Offseason work, time in Minors paying dividends for Phillips

September 14th, 2023

SEATTLE -- Veteran outfielder has looked like a different player since being called up by the Angels last week.

Phillips, who worked to completely retool his swing in the offseason, struggled offensively in a part-time role to open the season and was ultimately designated for assignment in mid-May. But he continued to work on his swing while at Triple-A Salt Lake, and it’s started to pay dividends since his return to the Majors. He kept it rolling by going 2-for-3 with a solo homer and a walk in a 3-2 loss to the Mariners on Wednesday afternoon at T-Mobile Park.

“For me, it’s about taking advantage of an opportunity down the stretch and showing the Angels that I can produce offensively,” Phillips said. “It’s been encouraging. Hopefully, I continue to keep the confidence day to day. It feels good to put the barrel on some baseballs.”

Phillips, who signed a one-year deal worth $1.2 million in the offseason, hit just .077 with eight strikeouts through his first 19 games with the Angels, who decided to shuffle him off the 40-man roster in mid-May with the emergence of fellow outfielder Mickey Moniak. But the 29-year-old accepted his outright to Triple-A Salt Lake and hit .230 with six homers and 25 RBIs in 66 games before having his contract selected on Sept. 6.

He said that being sent down to the Minors ended up being a positive, because it gave him the opportunity to implement his new mechanics. Playing well down the stretch could also give him an opportunity next year, whether it’s with the Angels or another club.

“I came in with a totally different swing, and we saw early on that obviously the opportunity wasn't going to be there to see if it played out,” Phillips said. “So it was honestly the best thing for me to go down to Triple-A and play every day. Get that confidence with a new swing. And I’m glad to see it's translating so far. But again, it's early.”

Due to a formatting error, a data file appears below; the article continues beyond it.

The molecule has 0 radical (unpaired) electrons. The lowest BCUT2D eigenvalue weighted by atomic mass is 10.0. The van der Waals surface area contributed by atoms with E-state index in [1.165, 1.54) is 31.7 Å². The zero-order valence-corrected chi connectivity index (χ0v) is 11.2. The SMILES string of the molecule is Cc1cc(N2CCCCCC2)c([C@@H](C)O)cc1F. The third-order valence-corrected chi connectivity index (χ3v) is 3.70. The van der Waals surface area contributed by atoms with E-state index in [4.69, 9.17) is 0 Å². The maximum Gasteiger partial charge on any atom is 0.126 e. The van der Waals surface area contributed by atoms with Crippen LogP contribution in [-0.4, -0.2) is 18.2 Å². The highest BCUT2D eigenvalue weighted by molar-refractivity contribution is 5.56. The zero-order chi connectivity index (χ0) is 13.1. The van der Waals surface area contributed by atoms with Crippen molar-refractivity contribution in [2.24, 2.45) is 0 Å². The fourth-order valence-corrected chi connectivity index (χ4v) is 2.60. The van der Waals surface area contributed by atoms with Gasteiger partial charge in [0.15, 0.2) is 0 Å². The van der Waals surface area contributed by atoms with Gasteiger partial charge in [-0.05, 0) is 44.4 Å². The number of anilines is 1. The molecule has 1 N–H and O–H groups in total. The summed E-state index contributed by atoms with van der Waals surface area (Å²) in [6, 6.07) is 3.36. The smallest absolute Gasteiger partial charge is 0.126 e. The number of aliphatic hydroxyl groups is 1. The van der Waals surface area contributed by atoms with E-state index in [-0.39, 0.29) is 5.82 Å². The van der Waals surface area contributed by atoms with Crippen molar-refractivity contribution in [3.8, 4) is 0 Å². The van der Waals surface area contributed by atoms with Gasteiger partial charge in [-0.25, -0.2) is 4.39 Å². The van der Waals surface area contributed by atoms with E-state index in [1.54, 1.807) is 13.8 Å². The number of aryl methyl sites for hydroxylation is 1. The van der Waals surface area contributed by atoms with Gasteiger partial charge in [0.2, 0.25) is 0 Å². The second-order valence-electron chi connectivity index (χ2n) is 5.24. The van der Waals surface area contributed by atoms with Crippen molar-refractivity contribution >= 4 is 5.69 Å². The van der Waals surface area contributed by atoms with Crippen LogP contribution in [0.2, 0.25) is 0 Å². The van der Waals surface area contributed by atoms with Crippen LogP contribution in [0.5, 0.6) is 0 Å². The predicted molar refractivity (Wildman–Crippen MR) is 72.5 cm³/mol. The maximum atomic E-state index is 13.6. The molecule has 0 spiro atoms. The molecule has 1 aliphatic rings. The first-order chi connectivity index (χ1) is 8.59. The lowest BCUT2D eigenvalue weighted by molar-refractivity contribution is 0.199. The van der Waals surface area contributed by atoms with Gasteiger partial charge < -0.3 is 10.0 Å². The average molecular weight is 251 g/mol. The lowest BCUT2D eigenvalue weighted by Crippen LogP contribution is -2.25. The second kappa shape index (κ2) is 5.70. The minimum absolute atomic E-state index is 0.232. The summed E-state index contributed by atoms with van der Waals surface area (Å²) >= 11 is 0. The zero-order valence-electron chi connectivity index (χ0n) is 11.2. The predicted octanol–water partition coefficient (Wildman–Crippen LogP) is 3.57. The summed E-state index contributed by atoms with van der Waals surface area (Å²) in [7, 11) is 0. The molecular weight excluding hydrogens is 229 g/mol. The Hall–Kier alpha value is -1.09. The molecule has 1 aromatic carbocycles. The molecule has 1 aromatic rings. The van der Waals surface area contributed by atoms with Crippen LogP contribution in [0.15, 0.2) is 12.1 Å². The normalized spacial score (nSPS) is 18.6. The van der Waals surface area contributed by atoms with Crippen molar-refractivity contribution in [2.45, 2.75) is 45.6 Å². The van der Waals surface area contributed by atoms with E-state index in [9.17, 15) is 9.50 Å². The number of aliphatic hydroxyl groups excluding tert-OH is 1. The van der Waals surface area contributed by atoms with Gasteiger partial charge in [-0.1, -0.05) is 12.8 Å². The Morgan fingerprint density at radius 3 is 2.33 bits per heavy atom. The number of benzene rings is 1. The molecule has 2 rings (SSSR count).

The early returns have been promising, however. In eight games since rejoining the Angels, Phillips has slashed .320/.414/.560 with two homers, four walks and three RBIs. His second blast of the year came in the third inning on a 2-2 fastball from Luis Castillo to give the Angels an early lead. He also singled in the ninth off Seattle closer Andrés Muñoz.

“He's staying on the fastball,” manager Phil Nevin said. “He obviously didn't get a lot of reps here. He went to Salt Lake and there were a lot of things he needed to work on and did. And he did everything we asked him. That was a big home run off one of the best in the game. And against one of the best closers, smoking one up the middle to give us a chance.”

Phillips also showed off his strong arm in the fifth, nearly throwing out Ty France at home as France scored from second on a single to right by Cal Raleigh. It was a close play at the plate, but catcher Logan O’Hoppe couldn’t get the tag down in time. The Mariners tied the score, and Teoscar Hernández followed with a go-ahead RBI single.

“Those are really tough plays for catchers, and he thought he could get to it and come back and make the tag, but it just didn't work out,” Nevin said. “You want to stay behind the plate and maybe even take a long hop and go toward the plate, but all teaching moments.”

Phillips also drew a walk in the seventh inning after rookie Jordyn Adams left off with a single. But fellow rookie Kyren Paris couldn’t get a bunt down and struck out before Adams was picked off second base and caught stealing. Phillips got to second on the play, but Nolan Schanuel grounded out softly to shortstop to end the inning.

“It’s a learning experience for these players,” Nevin said. “It’s a different atmosphere up here sometimes. But the more reps and the more games, the better they’ll be.”

Phillips picked up his second hit with a single with one out in the ninth inning off Muñoz but was caught stealing at second base to end the game. The play was reviewed, but the call was ultimately upheld.

“It’s tough,” Phillips said. “I thought it was a good opportunity. Muñoz was flashing a slow leg kick. I knew if I got thrown out it was going to be bang-bang. The throw was just on the money.”